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MAPODEPOT CULTURAL CENTER

Project Type: Cultural
Location: Seoul, Korea
Size: 54,000 sqft indoor + 22 acres outdoor
Design: 2014
Design: LOT-EK Ada Tolla + Giuseppe Lignano, Principals, Marcelo Ertorteguy, Architect
Landscape Design: LOT-EK
MEP/Sustainability: Arup
Structural Engineer: Robert Silman Associates

The beauty of MAPO lies in the contrast between wild/spontaneous nature and industrial man-made structures: more specifically, the juxtaposition of large metal tanks with their abstract circular shape sunken in the organic topography overgrown with wild vegetation. In turn, the MAPO area is itself sunken in the hyper dense urban environment of Seoul, which makes its existence and discovery all the more extraordinary.
Our proposal for MAPO aims at keeping this extraordinary character alive by enhancing both the wild/organic and the abstract/industrial; also by intervening assertively and precisely and, at same time, by preserving the current "natural" state.

General Scheme and Landscape
We propose to preserve the current wild landscape of MAPO, saving and learning from the plants that have been growing here spontaneously over the years and adding more of the same species to fill in and reinvigorate the current environment. We also propose to layer the existing spontaneous nature and industrial vestiges alike with an abstract geometry made of straight cuts and radiating circles:
- Two straight axes are cut into the ridged topography and through the top of 4 of the tanks forming a long cross (yellow) that becomes the main mark on the territory as well as the main circulation system. The two cuts connect all the tanks and continue into the surrounding landscape, climbing the rocky craters and connecting to the existing trails at the crest of the hill where visitors can enjoy city-wide views.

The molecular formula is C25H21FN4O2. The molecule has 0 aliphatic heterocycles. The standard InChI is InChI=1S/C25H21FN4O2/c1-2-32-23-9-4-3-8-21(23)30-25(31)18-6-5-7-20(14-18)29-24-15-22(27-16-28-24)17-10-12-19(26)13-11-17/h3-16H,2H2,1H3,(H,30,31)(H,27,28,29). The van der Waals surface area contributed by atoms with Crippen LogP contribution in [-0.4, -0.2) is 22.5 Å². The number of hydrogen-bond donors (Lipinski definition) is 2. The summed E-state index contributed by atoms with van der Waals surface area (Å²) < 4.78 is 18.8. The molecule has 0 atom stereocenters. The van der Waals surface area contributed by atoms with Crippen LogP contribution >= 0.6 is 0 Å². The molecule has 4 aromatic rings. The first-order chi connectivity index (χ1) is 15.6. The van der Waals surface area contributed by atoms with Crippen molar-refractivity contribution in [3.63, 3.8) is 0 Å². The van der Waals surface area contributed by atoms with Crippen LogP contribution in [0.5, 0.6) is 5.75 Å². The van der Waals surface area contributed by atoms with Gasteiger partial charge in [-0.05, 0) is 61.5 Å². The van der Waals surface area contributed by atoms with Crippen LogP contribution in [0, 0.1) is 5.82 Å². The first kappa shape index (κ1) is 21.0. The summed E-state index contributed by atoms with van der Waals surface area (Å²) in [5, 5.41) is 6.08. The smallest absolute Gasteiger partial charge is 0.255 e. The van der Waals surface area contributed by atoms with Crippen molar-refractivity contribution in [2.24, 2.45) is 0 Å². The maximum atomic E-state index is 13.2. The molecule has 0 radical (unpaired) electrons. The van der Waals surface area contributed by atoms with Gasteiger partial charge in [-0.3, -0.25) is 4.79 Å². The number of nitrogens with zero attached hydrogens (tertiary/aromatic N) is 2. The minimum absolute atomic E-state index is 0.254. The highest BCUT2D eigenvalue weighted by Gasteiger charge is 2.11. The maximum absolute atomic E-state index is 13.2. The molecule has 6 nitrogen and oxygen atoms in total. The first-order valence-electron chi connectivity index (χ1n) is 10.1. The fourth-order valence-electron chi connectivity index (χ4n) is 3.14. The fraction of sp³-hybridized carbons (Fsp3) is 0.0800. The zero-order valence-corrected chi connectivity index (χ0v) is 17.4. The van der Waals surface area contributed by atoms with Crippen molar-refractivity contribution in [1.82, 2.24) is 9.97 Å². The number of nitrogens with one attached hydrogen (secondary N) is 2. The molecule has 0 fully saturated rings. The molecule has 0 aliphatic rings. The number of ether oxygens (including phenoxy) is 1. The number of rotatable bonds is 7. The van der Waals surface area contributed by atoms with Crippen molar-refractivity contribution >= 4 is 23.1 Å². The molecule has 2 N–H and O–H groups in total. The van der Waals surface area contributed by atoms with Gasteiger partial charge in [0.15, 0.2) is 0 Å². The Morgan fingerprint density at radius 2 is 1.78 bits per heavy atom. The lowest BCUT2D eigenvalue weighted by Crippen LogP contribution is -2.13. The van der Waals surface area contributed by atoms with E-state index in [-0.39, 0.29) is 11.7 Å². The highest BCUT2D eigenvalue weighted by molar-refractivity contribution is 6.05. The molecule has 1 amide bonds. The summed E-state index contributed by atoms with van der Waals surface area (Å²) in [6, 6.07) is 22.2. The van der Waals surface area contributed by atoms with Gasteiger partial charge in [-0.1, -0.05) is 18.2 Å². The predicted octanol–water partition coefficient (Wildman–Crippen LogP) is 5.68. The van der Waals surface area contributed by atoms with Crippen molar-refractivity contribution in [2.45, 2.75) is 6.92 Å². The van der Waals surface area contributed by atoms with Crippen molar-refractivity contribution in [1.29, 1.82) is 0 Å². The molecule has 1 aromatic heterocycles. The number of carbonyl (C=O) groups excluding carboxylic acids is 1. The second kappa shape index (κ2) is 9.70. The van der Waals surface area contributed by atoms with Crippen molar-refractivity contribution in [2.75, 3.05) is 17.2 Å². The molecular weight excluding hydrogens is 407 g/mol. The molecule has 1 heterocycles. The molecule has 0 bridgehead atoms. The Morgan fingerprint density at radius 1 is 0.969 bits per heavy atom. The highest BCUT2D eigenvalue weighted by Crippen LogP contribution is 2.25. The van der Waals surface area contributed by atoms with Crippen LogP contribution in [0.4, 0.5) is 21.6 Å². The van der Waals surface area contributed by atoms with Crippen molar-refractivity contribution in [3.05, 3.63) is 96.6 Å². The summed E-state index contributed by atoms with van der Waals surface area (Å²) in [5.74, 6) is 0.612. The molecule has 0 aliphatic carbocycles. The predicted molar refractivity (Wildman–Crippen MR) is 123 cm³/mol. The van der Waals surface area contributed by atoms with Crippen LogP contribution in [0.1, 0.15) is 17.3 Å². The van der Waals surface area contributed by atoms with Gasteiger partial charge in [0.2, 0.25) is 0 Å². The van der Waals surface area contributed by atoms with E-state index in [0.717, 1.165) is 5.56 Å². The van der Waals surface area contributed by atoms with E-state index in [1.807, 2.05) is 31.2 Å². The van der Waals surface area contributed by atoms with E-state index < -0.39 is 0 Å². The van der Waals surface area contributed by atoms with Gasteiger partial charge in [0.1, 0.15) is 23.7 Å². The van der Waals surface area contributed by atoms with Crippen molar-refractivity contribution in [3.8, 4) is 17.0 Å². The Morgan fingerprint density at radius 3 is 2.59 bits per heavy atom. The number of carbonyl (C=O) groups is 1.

- The existing gravel road around the parking lot is partially retraced as two overlapping circles. The two circles combined are used as Vehicular Access Road, while the western circle functions as a shorter Pedestrian Access Loop from the parking to the upper area of the park and tanks. This loop surrounds a phytoremediation area for the water used in the park and a large three-dimensional sculptural sign that spells out the word MAPO as an icon of the whole complex.
- Two shorter inclined paths – partially cut into the topography - connect the two largest tanks to the Pedestrian Access Loop and Vehicular Access Road. Along the pedestrian loop visitors encounter these two entry paths cut into the topography and slowly discover the tanks as they ascend along these sloping paths. The slow emergence of the tanks from the landscape keeps a level of surprise to the experience of the place.
- Sections of the moat around each tank are filled with dirt, burying selected areas of each tank. The top of each dirt infill is a new landscape shaped as the expansion of the circular form of the tanks that reverberates into the existing geography.
The landscaping of these green areas is conceived as gentler, flatter, more welcoming area in contrast with the impervious rocky landscape of the site, and it is directly connected to the program housed within each tank as a natural outdoor expansion of that interior function. Visitors can engage in outdoor activities or just linger here and enjoy the space for outdoor relaxation.
- A continuous S~shaped path connects the new green areas around the tanks, crossing the main axes at a higher elevation. This wondrous path runs along the top or medium rim of the landscape craters in which the tanks are sunken, providing a fantastic vantage point to see and experience the top of the tanks and the park at large. By night a dotted line of lights marks the path within the landscape.